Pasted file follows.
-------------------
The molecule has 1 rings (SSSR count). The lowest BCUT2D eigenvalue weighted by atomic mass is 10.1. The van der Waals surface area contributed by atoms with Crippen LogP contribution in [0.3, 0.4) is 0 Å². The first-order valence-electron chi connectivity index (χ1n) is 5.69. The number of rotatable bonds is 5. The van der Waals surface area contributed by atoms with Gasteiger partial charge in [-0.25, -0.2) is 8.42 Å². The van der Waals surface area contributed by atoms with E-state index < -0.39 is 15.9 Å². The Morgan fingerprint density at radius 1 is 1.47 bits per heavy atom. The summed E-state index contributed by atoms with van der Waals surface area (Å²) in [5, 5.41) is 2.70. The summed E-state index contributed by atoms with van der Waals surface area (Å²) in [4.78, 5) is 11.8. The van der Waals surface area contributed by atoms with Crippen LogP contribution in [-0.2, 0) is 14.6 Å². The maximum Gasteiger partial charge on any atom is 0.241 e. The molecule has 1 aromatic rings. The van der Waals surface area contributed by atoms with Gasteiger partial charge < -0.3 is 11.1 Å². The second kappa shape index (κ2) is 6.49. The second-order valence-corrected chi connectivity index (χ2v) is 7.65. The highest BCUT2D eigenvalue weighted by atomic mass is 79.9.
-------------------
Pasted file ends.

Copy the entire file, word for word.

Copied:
The molecule has 1 rings (SSSR count). The lowest BCUT2D eigenvalue weighted by atomic mass is 10.1. The van der Waals surface area contributed by atoms with Crippen LogP contribution in [0.3, 0.4) is 0 Å². The first-order valence-electron chi connectivity index (χ1n) is 5.69. The number of rotatable bonds is 5. The van der Waals surface area contributed by atoms with Gasteiger partial charge in [-0.25, -0.2) is 8.42 Å². The van der Waals surface area contributed by atoms with E-state index < -0.39 is 15.9 Å². The Morgan fingerprint density at radius 1 is 1.47 bits per heavy atom. The summed E-state index contributed by atoms with van der Waals surface area (Å²) in [5, 5.41) is 2.70. The summed E-state index contributed by atoms with van der Waals surface area (Å²) in [4.78, 5) is 11.8. The van der Waals surface area contributed by atoms with Crippen LogP contribution in [-0.2, 0) is 14.6 Å². The maximum Gasteiger partial charge on any atom is 0.241 e. The molecule has 1 aromatic rings. The van der Waals surface area contributed by atoms with Gasteiger partial charge < -0.3 is 11.1 Å². The second kappa shape index (κ2) is 6.49. The second-order valence-corrected chi connectivity index (χ2v) is 7.65. The highest BCUT2D eigenvalue weighted by atomic mass is 79.9.